scanr1 is a variant of scanr that has no starting value argument.

Sublists

tails :: Seq a -> Seq (Seq a)Source

O(n). Returns a sequence of all suffixes of this sequence, longest first. For example,

tails (fromList "abc") = fromList [fromList "abc", fromList "bc", fromList "c", fromList ""]

Evaluating the ith suffix takes O(log(min(i, n-i))), but evaluating every suffix in the sequence takes O(n) due to sharing.

inits :: Seq a -> Seq (Seq a)Source

O(n). Returns a sequence of all prefixes of this sequence, shortest first. For example,

inits (fromList "abc") = fromList [fromList "", fromList "a", fromList "ab", fromList "abc"]

Evaluating the ith prefix takes O(log(min(i, n-i))), but evaluating every prefix in the sequence takes O(n) due to sharing.

Sequential searches

takeWhileL :: (a -> Bool) -> Seq a -> Seq aSource

O(i) where i is the prefix length. takeWhileL, applied to a predicate p and a sequence xs, returns the longest prefix (possibly empty) of xs of elements that satisfy p.

takeWhileR :: (a -> Bool) -> Seq a -> Seq aSource

O(i) where i is the suffix length. takeWhileR, applied to a predicate p and a sequence xs, returns the longest suffix (possibly empty) of xs of elements that satisfy p.

takeWhileR p xs is equivalent to reverse (takeWhileL p (reverse xs)).

dropWhileL :: (a -> Bool) -> Seq a -> Seq aSource

O(i) where i is the prefix length. dropWhileL p xs returns the suffix remaining after takeWhileL p xs.

dropWhileR :: (a -> Bool) -> Seq a -> Seq aSource

O(i) where i is the suffix length. dropWhileR p xs returns the prefix remaining after takeWhileR p xs.

dropWhileR p xs is equivalent to reverse (dropWhileL p (reverse xs)).

spanl :: (a -> Bool) -> Seq a -> (Seq a, Seq a)Source

O(i) where i is the prefix length. spanl, applied to a predicate p and a sequence xs, returns a pair whose first element is the longest prefix (possibly empty) of xs of elements that satisfy p and the second element is the remainder of the sequence.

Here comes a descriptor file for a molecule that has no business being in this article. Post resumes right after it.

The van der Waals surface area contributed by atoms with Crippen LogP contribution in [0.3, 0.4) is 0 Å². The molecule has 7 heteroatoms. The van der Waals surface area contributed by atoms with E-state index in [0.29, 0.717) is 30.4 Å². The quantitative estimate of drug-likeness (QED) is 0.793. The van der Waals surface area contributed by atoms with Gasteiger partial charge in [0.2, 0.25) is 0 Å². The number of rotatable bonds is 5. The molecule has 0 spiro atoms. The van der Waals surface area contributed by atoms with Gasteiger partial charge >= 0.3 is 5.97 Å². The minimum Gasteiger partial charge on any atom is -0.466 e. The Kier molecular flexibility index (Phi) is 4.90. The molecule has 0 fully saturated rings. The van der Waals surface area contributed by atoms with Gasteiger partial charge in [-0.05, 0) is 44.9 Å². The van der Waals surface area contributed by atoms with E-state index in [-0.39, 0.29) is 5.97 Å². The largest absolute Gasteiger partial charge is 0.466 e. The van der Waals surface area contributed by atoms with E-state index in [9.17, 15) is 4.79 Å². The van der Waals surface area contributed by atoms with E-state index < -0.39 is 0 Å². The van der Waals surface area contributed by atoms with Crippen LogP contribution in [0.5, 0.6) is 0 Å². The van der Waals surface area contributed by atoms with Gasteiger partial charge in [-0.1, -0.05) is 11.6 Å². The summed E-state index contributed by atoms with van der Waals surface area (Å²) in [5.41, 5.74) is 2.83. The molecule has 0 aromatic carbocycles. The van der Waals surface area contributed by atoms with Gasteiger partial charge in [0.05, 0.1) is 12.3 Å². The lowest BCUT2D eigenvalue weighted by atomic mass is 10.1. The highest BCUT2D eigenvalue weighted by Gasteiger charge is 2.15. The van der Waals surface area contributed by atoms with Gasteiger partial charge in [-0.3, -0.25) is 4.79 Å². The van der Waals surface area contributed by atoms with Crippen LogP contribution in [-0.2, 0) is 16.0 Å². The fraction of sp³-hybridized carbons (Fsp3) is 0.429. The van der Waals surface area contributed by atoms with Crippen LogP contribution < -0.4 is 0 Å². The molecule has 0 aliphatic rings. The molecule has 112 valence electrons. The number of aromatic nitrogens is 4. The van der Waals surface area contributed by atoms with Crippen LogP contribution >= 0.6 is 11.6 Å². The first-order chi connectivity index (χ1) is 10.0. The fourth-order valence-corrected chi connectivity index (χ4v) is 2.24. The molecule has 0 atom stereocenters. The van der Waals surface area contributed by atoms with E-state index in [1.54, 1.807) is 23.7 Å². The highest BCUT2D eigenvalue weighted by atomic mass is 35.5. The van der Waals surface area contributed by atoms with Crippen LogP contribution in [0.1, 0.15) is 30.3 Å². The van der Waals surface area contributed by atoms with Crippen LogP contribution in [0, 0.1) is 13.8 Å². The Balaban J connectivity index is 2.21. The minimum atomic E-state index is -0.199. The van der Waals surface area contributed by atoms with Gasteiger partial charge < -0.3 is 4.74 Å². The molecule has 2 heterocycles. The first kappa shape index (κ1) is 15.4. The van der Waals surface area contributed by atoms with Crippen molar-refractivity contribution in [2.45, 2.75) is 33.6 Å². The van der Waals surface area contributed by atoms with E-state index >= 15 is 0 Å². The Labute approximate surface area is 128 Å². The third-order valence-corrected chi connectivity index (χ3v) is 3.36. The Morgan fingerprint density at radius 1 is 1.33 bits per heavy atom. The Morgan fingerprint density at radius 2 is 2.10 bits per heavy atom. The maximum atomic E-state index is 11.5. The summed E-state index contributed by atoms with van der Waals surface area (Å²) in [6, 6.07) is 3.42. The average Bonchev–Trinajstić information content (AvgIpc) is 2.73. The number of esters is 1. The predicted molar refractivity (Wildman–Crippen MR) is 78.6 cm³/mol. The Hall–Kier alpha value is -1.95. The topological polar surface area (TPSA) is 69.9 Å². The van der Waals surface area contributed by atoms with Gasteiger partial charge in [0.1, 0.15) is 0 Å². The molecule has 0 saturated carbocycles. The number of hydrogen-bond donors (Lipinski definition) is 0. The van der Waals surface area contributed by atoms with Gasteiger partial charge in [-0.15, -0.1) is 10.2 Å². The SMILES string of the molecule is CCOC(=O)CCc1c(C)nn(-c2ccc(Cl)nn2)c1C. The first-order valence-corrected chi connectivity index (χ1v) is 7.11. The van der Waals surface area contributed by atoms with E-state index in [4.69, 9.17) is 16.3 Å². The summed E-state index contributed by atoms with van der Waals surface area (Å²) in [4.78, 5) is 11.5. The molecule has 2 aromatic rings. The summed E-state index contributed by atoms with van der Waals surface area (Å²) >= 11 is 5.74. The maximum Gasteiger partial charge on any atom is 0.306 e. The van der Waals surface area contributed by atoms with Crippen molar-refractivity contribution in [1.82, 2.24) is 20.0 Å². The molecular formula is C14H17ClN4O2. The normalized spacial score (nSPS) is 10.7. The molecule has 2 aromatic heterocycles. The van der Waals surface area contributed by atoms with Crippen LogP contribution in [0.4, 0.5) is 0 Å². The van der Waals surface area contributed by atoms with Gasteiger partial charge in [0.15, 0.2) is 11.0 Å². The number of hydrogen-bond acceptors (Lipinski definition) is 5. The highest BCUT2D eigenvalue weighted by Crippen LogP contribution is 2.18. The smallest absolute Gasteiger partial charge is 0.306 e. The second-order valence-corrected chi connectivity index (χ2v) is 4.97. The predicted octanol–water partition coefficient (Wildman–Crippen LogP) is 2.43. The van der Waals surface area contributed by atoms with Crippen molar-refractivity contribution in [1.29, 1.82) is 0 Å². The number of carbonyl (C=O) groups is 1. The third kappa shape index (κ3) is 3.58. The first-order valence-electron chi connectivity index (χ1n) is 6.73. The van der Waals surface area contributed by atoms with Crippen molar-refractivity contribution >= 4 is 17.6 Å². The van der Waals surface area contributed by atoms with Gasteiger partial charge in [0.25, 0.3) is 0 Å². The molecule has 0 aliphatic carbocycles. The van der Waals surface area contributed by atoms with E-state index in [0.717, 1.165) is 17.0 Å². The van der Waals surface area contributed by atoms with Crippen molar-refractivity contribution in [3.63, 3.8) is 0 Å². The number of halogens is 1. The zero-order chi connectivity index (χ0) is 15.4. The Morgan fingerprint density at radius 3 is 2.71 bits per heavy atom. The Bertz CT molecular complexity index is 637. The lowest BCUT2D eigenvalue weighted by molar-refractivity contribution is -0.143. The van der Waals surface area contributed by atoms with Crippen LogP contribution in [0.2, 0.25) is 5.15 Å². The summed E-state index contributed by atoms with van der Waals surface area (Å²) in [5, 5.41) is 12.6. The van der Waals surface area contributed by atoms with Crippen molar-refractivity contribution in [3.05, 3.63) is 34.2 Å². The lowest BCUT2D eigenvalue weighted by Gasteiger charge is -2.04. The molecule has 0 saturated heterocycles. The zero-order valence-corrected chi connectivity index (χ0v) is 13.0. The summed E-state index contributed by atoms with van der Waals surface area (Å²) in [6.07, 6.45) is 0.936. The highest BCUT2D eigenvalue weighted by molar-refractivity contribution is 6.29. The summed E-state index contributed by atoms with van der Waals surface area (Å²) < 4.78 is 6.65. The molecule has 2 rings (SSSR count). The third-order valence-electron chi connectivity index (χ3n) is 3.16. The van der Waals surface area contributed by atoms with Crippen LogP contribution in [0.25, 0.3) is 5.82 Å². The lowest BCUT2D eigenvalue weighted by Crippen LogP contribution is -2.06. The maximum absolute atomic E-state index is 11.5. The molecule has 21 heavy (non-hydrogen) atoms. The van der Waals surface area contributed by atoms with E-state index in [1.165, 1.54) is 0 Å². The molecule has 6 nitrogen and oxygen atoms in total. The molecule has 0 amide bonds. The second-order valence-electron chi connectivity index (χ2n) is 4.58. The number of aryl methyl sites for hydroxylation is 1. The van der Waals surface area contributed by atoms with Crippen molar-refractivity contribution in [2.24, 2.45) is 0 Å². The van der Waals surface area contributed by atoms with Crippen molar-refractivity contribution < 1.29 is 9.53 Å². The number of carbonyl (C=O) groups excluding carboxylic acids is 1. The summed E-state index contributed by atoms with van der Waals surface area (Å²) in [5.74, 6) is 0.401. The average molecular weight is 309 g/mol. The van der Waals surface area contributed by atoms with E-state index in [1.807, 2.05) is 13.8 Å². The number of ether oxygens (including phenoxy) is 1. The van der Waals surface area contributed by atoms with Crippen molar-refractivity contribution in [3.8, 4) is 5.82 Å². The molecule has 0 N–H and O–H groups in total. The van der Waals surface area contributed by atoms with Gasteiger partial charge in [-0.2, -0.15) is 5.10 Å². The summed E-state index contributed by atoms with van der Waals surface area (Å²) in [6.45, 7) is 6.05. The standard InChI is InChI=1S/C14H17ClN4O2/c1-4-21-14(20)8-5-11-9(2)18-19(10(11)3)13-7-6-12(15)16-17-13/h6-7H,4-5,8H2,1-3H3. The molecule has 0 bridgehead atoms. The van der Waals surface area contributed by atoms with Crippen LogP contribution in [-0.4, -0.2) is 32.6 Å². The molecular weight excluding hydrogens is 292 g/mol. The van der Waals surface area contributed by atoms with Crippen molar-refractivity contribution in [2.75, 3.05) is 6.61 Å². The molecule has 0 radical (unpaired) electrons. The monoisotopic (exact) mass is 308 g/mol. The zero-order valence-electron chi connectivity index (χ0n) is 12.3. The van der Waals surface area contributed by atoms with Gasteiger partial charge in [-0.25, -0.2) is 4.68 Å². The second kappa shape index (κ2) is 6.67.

spanr :: (a -> Bool) -> Seq a -> (Seq a, Seq a)Source

O(i) where i is the suffix length. spanr, applied to a predicate p and a sequence xs, returns a pair whose first element is the longest suffix (possibly empty) of xs of elements that satisfy p and the second element is the remainder of the sequence.

breakl :: (a -> Bool) -> Seq a -> (Seq a, Seq a)Source

O(i) where i is the breakpoint index. breakl, applied to a predicate p and a sequence xs, returns a pair whose first element is the longest prefix (possibly empty) of xs of elements that do not satisfy p and the second element is the remainder of the sequence.

breakl p is equivalent to spanl (not . p).

breakr :: (a -> Bool) -> Seq a -> (Seq a, Seq a)Source

breakr p is equivalent to spanr (not . p).

partition :: (a -> Bool) -> Seq a -> (Seq a, Seq a)Source

O(n). The partition function takes a predicate p and a sequence xs and returns sequences of those elements which do and do not satisfy the predicate.

filter :: (a -> Bool) -> Seq a -> Seq aSource

O(n). The filter function takes a predicate p and a sequence xs and returns a sequence of those elements which satisfy the predicate.

Sorting

sort :: Ord a => Seq a -> Seq aSource

O(n log n). sort sorts the specified Seq by the natural ordering of its elements. The sort is stable. If stability is not required, unstableSort can be considerably faster, and in particular uses less memory.

sortBy :: (a -> a -> Ordering) -> Seq a -> Seq aSource

O(n log n). sortBy sorts the specified Seq according to the specified comparator. The sort is stable. If stability is not required, unstableSortBy can be considerably faster, and in particular uses less memory.

unstableSort :: Ord a => Seq a -> Seq aSource

O(n log n). unstableSort sorts the specified Seq by the natural ordering of its elements, but the sort is not stable. This algorithm is frequently faster and uses less memory than sort, and performs extremely well -- frequently twice as fast as sort -- when the sequence is already nearly sorted.

unstableSortBy :: (a -> a -> Ordering) -> Seq a -> Seq aSource

O(n log n). A generalization of unstableSort, unstableSortBy takes an arbitrary comparator and sorts the specified sequence. The sort is not stable. This algorithm is frequently faster and uses less memory than sortBy, and performs extremely well -- frequently twice as fast as sortBy -- when the sequence is already nearly sorted.

Indexing

index :: Seq a -> Int -> aSource